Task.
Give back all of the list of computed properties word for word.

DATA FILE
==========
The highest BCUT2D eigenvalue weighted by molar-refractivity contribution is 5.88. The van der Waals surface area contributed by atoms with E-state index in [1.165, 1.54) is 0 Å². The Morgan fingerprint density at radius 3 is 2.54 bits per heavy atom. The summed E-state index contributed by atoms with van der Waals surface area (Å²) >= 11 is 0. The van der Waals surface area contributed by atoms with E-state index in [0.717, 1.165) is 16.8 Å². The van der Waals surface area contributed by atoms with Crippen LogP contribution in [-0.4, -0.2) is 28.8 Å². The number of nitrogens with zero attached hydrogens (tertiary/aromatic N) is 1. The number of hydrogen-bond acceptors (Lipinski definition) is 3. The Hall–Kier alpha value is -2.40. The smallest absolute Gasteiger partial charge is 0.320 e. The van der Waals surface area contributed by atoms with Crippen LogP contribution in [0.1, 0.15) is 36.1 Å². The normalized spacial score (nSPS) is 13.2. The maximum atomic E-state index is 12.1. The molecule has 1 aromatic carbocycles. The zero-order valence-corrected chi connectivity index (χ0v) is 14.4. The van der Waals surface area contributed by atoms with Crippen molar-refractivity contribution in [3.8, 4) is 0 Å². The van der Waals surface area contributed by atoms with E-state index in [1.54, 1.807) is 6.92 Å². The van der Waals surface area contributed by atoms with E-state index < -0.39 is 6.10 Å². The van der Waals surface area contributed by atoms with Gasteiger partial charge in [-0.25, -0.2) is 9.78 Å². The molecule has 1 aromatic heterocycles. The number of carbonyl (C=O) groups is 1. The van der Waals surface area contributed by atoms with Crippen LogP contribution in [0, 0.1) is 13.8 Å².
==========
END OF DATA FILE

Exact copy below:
The highest BCUT2D eigenvalue weighted by molar-refractivity contribution is 5.88. The van der Waals surface area contributed by atoms with E-state index in [1.165, 1.54) is 0 Å². The Morgan fingerprint density at radius 3 is 2.54 bits per heavy atom. The summed E-state index contributed by atoms with van der Waals surface area (Å²) >= 11 is 0. The van der Waals surface area contributed by atoms with E-state index in [0.717, 1.165) is 16.8 Å². The van der Waals surface area contributed by atoms with Crippen LogP contribution in [-0.4, -0.2) is 28.8 Å². The number of nitrogens with zero attached hydrogens (tertiary/aromatic N) is 1. The number of hydrogen-bond acceptors (Lipinski definition) is 3. The Hall–Kier alpha value is -2.40. The smallest absolute Gasteiger partial charge is 0.320 e. The van der Waals surface area contributed by atoms with Crippen LogP contribution in [0.1, 0.15) is 36.1 Å². The normalized spacial score (nSPS) is 13.2. The maximum atomic E-state index is 12.1. The molecule has 1 aromatic carbocycles. The zero-order valence-corrected chi connectivity index (χ0v) is 14.4. The van der Waals surface area contributed by atoms with Crippen molar-refractivity contribution in [3.8, 4) is 0 Å². The van der Waals surface area contributed by atoms with E-state index in [1.54, 1.807) is 6.92 Å². The van der Waals surface area contributed by atoms with E-state index < -0.39 is 6.10 Å². The van der Waals surface area contributed by atoms with Gasteiger partial charge in [-0.25, -0.2) is 9.78 Å². The molecule has 1 aromatic heterocycles. The number of carbonyl (C=O) groups is 1. The van der Waals surface area contributed by atoms with Crippen LogP contribution in [0, 0.1) is 13.8 Å².